Nov 13, 2012

Vodafone and its M2M strategy

In Vodafone's H2-2012 financial results presentation, its CEO outlined Vodafone's 2015 strategy including a reference to its M2M goals. In particular, Vodafone's M2M business unit will be a part of its Group-wide Enterprise unit. This raises important questions about Vodafone's longer term goals especially in the light of a growing consumer M2M market and the reorganisation plans of several of its competitors.

According to Vodafone's strategy announcement, M2M will exist as a business unit within Vodafone Enterprise Services as illustrated below.
According to Vodafone, the intention is to consolidate its lead in M2M building on 8.8m connections and a strong contract pipeline. Vodafone intends to expand out of "traditional" M2M sectors and also to leverage its global service delivery platform.

This arrangement suggests that Vodafone is targeting a B2B type of  business model i.e. Vodafone as a supplier to enterprise customers who then deliver a connected device or service to their customers.

The M2M market, in its broadest sense, is expanding to encompass a wide variety of consumer applications - in-car information and entertainment, assisted living, wellness etc. These service concepts will drive M2M hardware volumes and the economies of scale that will enable even more affordable offerings.

In many cases, Vodafone will have a service relationship with consumers using these services; this relationship may exist via a voice 'subscription' or a Smartphone or tablet service offering. And, it may be the case that consumers use their data devices and subscriptions with Vodafone to interact with an M2M application supplied by one of Vodafone's M2M business customers. The strategic issue for Vodafone is how it will position itself in relation to B2C (go direct to the customer) and B2B2C (serve consumers through some form of partnering with enterprise customers) M2M opportunities. The latter approach is more likely because it carries a lower implementation risk and lower capital outlay if suitably structured.

In terms of its organizational model, Vodafone's strategy stands in stark contrast to the recent trend for mobile operators to establish 'Digital' businesses. These accommodate consumer M2M applications and other mobile-enabled services that address the emerging connected life-style of consumers.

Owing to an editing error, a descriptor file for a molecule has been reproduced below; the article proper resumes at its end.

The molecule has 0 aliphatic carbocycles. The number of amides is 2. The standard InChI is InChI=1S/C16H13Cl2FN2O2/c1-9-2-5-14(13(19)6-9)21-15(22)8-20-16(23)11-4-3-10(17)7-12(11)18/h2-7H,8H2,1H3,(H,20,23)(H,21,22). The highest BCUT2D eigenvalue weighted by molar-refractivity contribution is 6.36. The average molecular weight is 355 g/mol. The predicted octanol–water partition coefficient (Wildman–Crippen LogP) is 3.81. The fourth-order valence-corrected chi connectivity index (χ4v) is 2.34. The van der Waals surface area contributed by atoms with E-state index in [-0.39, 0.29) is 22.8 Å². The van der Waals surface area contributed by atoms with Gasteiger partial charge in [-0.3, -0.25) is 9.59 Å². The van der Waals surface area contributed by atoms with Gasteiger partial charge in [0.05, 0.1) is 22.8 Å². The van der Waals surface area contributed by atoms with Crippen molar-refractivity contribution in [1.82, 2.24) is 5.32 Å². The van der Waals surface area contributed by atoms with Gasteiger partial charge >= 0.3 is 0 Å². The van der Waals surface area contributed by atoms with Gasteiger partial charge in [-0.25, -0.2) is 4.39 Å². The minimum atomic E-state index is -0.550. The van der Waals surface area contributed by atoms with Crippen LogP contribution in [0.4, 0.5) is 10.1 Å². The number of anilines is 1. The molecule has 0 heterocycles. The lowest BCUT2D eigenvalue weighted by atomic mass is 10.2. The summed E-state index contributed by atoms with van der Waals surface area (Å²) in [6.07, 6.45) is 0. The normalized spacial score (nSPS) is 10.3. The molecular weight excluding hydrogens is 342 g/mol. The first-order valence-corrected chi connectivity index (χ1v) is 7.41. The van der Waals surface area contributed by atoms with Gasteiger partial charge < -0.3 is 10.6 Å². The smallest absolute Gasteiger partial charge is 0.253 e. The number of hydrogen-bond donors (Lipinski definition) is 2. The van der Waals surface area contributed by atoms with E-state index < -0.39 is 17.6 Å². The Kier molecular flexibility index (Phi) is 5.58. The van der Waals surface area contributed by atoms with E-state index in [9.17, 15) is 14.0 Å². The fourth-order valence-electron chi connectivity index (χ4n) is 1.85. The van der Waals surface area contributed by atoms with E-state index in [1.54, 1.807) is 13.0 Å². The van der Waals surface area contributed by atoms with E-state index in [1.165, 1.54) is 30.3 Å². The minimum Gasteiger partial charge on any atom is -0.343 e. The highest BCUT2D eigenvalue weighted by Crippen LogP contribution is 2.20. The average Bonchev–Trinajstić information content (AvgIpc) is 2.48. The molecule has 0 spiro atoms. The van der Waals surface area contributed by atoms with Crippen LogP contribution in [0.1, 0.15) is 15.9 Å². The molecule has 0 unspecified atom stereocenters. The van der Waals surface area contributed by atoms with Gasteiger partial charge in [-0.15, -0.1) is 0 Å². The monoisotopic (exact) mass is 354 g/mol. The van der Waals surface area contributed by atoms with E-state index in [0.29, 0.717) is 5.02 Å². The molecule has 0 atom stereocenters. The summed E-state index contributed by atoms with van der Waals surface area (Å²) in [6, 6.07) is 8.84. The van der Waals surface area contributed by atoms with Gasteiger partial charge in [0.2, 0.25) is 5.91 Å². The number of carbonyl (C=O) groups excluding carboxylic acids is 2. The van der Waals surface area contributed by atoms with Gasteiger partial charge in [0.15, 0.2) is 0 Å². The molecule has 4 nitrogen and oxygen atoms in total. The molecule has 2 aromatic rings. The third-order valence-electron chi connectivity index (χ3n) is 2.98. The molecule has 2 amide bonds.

1. 10 Nov 2016 Update

    PTC’s ThingWorx Application Enablement Platform Chosen by Vodafone for Rapid IoT Application Development

  2. 15 Nov 2016 Update

    Vodafone CEO promises consumer IoT play in 2017, UK TV service delayed again

    Vittorio Colao committed Vodafone to launching a consumer IoT product directly to its customer base next year, as the operator unveiled its latest financials.

    The Chief Executive said Vodafone was looking currently at potential plays and would “definitely” bring a product to market in 2017, but did not expand on what or where such a service would launch.

    The UK-based operator has 45.4 million “enterprise” IoT connections currently, up 39 percent year-on-year, which are largely centred around the automotive sector.

    Vodafone does not count that sector as directly consumer facing as it is the car companies themselves that offer the services to drivers, rather than Vodafone.

  3. 16 June 2016 Update

    Continuing healthy growth at Vodafone and tighter linkage with IoT within VGE.

  4. 7 Nov 2017 update

    Vodafone branches out into IoT things for the consumer segment. 'V by Vodafone' is a range of devices that run on the carrier's network.

  5. 14 Nov 2017 update

    Vodafone ups guidance, offers insight into IoT role

    “Which is why we tend to focus all of our IoT solutions for both the enterprise and consumer on where there is some element of mobility, because that is where typically it’s more consistent with our strategy and less crowded,” he continued. “It’s to do with outdoor, and control, an element of security, tracking.”

    In terms of IoT potential, Colao said that obvious revenue will be dwarfed by the number of devices connected, “it will be interesting growth, important – very important – when 5G comes, but it will take time,” he said.

    “We are planting now the seeds of future growth. It’s patient investment.”

  6. 31 Oct 2019 update

    The narrative at the show went that the IoT market has gone from proof-of-concept to ‘proof-of-value’. Yes, the technology works, but the value — and the business case — are still to be understood by both sides. Importantly, however, this exercise requires less work than before. In another show highlight from the stage — again, told squarely and effectively, with none of the bright-eyed happy-tech bluster that afflicted a number of sessions, as with every show of this sort — Vodafone said that even this concept of ‘co-creation’ was tired.

    The industry has gone beyond, said Phil Skipper, the company’s head of IoT development (pictured); the IoT market is no longer so novel or messy that technology experts and domain experts — technology sellers and buyers, IT departments and OT functions — must work through protracted collaborations to create solutions from scratch. There are, it turns out, only three use cases, or ‘use classes’, said Vodafone, and one of those doesn’t even exist yet.

    Asset tracking and remote monitoring are the only ones that matter now; everything else riffs on these. The emergence of URLLC-grade 5G in Release 16 will introduce a third: a means for ultra-reliable industrial control. The old telecoms sector, which stands to deliver this third digital-change service must sell reliability-as-a-service, and be prepared to put its money where its mouth is to guarantee the risk.

  7. 28 July 2020

    Vodafone managing 15m B2B IoT connections (2020)